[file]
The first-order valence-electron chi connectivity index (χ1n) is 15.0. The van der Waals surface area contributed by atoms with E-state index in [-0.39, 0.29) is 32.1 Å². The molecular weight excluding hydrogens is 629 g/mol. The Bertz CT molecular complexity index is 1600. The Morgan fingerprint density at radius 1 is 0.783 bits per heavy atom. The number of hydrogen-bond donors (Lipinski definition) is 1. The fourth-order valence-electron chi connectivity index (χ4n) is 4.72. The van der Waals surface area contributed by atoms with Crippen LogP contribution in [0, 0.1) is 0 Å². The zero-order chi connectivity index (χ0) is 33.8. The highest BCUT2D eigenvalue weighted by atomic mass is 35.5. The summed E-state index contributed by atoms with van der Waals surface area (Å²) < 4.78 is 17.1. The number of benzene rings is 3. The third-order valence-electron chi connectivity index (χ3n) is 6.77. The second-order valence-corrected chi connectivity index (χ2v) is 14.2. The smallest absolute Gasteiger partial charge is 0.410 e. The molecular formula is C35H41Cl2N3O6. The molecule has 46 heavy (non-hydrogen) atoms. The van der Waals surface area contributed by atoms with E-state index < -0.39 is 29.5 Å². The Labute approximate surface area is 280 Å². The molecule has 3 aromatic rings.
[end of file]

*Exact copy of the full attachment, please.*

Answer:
The first-order valence-electron chi connectivity index (χ1n) is 15.0. The van der Waals surface area contributed by atoms with E-state index in [-0.39, 0.29) is 32.1 Å². The molecular weight excluding hydrogens is 629 g/mol. The Bertz CT molecular complexity index is 1600. The Morgan fingerprint density at radius 1 is 0.783 bits per heavy atom. The number of hydrogen-bond donors (Lipinski definition) is 1. The fourth-order valence-electron chi connectivity index (χ4n) is 4.72. The van der Waals surface area contributed by atoms with Crippen LogP contribution in [0, 0.1) is 0 Å². The zero-order chi connectivity index (χ0) is 33.8. The highest BCUT2D eigenvalue weighted by atomic mass is 35.5. The summed E-state index contributed by atoms with van der Waals surface area (Å²) < 4.78 is 17.1. The number of benzene rings is 3. The third-order valence-electron chi connectivity index (χ3n) is 6.77. The second-order valence-corrected chi connectivity index (χ2v) is 14.2. The smallest absolute Gasteiger partial charge is 0.410 e. The molecular formula is C35H41Cl2N3O6. The molecule has 46 heavy (non-hydrogen) atoms. The van der Waals surface area contributed by atoms with E-state index < -0.39 is 29.5 Å². The Labute approximate surface area is 280 Å². The molecule has 3 aromatic rings.